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Faith column: Searching for balance, reason in mosque debates

September 4, 2010

My latest column. I hemmed and hawed over this one. I consulted friends … and Barton Springs swimmers … and really just spent a lot of time reflecting on where we are as a country with regard to religious freedom. I worry about what some people are saying. I worry about the conversations we’re NOT having. This was my attempt at taking our collective temperature and giving my humble diagnosis. Not that we need yet another opinion about the so-called Ground Zero Mosque … but here it is:

Where are the voices of reason in the angry ground zero mosque debate?

I hesitate even to begin writing a column on the controversy over the proposed Cordoba House, the so-called Ground Zero mosque. So much noise surrounds this issue it seems impossible for a voice of reason to rise above the cacophony.

At this point, I’m not even sure what that voice would say. Or whether it would matter, because it appears that no one is listening to each other. How things have changed in the past decade.

In the aftermath of the 9/11 attacks, the mantra repeated by many — from President Bush to local interfaith leaders — was, “Islam is a religion of peace, and the terrorists hijacked that religion.”

Sure, there were plenty of people who pointed to the attacks as proof that the Muslim faith was violent and dangerous. But from the smoldering wreckage in New York, Washington and Pennsylvania rose a desire for understanding and dialogue. Non-Muslims realized they didn’t know their Muslim neighbors and began inviting them to their houses of worship. Muslims realized they had a responsibility to educate people about the Islam they upheld — and to condemn the version al Qaeda embraced.

Almost a decade later, Park51, a proposed Muslim community center two blocks from where the World Trade Center towers fell, has sparked a much uglier response. People have threatened to burn copies of the Quran and smear pork products in front of the center and worse. At the same time, polls reveal a deeper distrust of Muslims, with substantial percentages of Americans saying believers in Islam should be barred from sitting on the Supreme Court or running for president. And a growing number of Americans — about 20 percent — believe (incorrectly) that President Barack Obama is a Muslim.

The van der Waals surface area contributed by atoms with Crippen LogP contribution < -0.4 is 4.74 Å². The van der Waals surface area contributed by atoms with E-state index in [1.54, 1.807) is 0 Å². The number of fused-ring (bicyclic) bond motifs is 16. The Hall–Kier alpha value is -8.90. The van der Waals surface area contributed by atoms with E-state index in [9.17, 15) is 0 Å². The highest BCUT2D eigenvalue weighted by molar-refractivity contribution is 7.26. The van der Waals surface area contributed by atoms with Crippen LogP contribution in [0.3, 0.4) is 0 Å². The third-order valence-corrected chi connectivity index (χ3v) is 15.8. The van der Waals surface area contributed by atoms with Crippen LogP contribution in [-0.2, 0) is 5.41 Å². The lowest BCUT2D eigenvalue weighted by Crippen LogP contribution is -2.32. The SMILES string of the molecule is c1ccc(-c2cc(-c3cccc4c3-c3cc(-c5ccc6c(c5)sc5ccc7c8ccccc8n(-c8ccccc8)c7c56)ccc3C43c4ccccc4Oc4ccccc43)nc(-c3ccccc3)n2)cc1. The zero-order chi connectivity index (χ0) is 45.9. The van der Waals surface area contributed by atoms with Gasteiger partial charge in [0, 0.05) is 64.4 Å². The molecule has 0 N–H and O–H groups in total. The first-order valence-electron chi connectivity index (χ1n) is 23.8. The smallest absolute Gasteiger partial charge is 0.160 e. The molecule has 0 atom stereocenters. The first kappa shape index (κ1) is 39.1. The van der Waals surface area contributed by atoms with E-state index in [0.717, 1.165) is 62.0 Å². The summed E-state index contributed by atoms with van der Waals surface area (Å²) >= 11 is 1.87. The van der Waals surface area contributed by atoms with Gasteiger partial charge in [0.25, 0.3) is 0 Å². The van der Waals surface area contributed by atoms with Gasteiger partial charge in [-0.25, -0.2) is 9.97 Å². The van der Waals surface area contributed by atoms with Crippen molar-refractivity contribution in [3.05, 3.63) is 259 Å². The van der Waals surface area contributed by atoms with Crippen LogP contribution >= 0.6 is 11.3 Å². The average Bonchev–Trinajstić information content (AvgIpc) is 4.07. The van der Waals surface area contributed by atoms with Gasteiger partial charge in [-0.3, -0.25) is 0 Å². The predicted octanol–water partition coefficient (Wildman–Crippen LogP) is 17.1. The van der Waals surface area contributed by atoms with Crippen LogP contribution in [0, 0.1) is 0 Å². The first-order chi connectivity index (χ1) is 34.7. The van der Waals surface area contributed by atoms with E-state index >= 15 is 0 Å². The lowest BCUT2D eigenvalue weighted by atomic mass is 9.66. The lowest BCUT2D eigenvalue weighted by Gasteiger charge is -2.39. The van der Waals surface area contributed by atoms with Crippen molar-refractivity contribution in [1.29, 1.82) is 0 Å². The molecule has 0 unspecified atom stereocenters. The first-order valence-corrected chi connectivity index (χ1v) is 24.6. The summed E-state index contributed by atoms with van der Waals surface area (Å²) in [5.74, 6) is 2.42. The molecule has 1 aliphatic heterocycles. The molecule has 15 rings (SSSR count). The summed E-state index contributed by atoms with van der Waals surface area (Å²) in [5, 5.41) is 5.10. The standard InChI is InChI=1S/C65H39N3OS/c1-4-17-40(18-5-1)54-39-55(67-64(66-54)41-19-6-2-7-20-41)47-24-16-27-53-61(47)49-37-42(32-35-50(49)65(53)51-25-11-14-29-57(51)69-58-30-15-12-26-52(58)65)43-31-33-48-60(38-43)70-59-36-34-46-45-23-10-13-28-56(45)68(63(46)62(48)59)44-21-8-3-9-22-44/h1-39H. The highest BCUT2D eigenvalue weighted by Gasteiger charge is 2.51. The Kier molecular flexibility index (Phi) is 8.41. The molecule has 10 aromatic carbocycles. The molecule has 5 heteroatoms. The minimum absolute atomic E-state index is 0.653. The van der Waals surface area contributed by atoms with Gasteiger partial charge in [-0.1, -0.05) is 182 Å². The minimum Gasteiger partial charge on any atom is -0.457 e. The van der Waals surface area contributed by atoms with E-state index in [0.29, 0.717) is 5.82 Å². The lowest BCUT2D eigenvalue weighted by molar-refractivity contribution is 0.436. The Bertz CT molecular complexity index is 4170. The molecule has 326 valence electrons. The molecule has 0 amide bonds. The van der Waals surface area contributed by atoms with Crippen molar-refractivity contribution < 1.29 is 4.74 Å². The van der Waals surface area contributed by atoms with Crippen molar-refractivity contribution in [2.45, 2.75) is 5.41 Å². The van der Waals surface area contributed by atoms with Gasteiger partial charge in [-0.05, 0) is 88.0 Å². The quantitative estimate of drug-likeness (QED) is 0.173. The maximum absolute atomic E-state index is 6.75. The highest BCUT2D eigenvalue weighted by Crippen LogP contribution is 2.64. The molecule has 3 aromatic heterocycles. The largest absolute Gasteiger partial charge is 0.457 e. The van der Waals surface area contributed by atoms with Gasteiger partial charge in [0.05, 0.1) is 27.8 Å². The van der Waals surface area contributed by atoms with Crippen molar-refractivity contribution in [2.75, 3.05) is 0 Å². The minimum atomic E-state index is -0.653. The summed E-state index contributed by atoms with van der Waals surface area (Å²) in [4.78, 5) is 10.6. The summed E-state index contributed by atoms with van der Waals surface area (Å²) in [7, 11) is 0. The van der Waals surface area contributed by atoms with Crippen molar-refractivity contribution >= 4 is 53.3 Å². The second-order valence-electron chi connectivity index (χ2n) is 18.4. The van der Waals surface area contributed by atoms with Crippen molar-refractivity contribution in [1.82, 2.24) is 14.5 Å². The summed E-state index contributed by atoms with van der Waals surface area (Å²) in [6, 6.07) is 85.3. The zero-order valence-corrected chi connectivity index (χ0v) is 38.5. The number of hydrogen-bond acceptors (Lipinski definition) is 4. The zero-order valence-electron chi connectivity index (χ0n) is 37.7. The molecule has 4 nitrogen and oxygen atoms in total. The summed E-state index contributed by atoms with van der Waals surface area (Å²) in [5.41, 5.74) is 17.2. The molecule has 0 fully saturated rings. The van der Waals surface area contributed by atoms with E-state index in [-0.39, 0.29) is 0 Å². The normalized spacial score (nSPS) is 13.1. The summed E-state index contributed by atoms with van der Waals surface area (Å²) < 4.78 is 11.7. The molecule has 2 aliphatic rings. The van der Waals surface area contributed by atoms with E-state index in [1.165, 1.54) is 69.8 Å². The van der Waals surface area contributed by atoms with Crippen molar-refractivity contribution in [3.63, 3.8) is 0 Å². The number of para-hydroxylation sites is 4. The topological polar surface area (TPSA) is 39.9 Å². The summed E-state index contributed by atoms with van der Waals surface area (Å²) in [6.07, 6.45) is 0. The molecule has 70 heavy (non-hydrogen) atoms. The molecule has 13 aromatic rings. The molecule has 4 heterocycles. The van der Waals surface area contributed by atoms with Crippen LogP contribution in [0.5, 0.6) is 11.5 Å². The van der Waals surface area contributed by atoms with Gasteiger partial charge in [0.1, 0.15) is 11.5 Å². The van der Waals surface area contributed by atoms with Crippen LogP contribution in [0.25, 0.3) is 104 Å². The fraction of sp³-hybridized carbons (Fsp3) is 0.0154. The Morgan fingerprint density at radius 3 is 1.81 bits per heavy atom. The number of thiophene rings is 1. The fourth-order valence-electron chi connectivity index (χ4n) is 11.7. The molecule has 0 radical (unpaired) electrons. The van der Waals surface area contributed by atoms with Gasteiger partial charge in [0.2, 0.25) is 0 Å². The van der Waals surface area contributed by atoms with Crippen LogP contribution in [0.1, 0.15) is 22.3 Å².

As we approach the anniversary of the attacks, it seems we as a country are angrier and more suspicious than we were nine years ago. I suspect there’s a sense of hopelessness — or at least heightened frustration — about world affairs. Our enemies have more endurance than we expected. Violent Muslim radicals have a stronger and wider grip than we imagined.

Some of this frustration is directed at Muslims living in the U.S.

Even though I know American Muslims who rail against tyranny and injustice wherever they arise, I also know the perception is they are not vocal enough. The perception is that Muslim organizations in the U.S. will raise their voices to condemn Israeli, European and U.S. governments for unjust policies and actions against Muslims but will not as strongly rebuke Muslim countries that persecute non-Muslims.

The current uproar about Park51, which would house a mosque and community center two blocks from Ground Zero, reflects all of these swirling fears and resentments.

On one side you have those vehemently opposed to the Islamic center. And let’s face it, that side has its share of religious bigots who are playing on an old tradition in this country. As far back as colonial times, we’ve witnessed this kind of hatred. The Congregationalists maligned the Baptists. The Protestants persecuted the Catholics. And the Mormons. Christians shunned the Jews.

Today Muslims represent “the other,” the ones who threaten our way of life. And to make matters worse for American Muslims, there are people acting in the name of their religion — among them the Iranian government, al Qaeda and the Taliban — who pose a very real threat to what we hold dear in this country.

The backlash against Muslim establishments is not limited to Lower Manhattan. Protests against Muslim community centers have cropped up around the country. Federal officials are investigating a fire — believed to be arson — that damaged construction equipment at an Islamic center in Murfreesboro, Tenn. Mosques in that area have had to hire security guards.

On the other side of the debate stand the champions of religious liberty. And while they might be on the side of the angels ideologically, some of these voices have escalated to shrill, lecturing tones that drown out reasonable questions. Surely not everyone who expresses concern about Park51 is an Islamaphobe ready to trample on religious liberty.

Somewhere in the middle is a quiet group of people who feel conflicted about the center. They are Christians, Jews, Hindus, Buddhists, Baha’is and, yes, Muslims who have toiled for years to promote religious understanding and dialogue.

But some of them are starting to ask: If emotions are still so raw, why not compromise on the location of the center? Why won’t Park51 backer Imam Feisal Abdul Rauf label Hamas a terrorist organization? Why not pledge transparency on the center’s funding?

I’ve had informal conversations with several such people during the past few weeks. They stand with the champions of religious liberty but want to be able to ask questions about Park51 without being labeled anti-Muslim. They stand with their Muslim friends against the bigots but want to be able to look critically at those friends on occasion.

These voices are sorely needed in this polarized climate. But right now, they sound like a whisper in the din.

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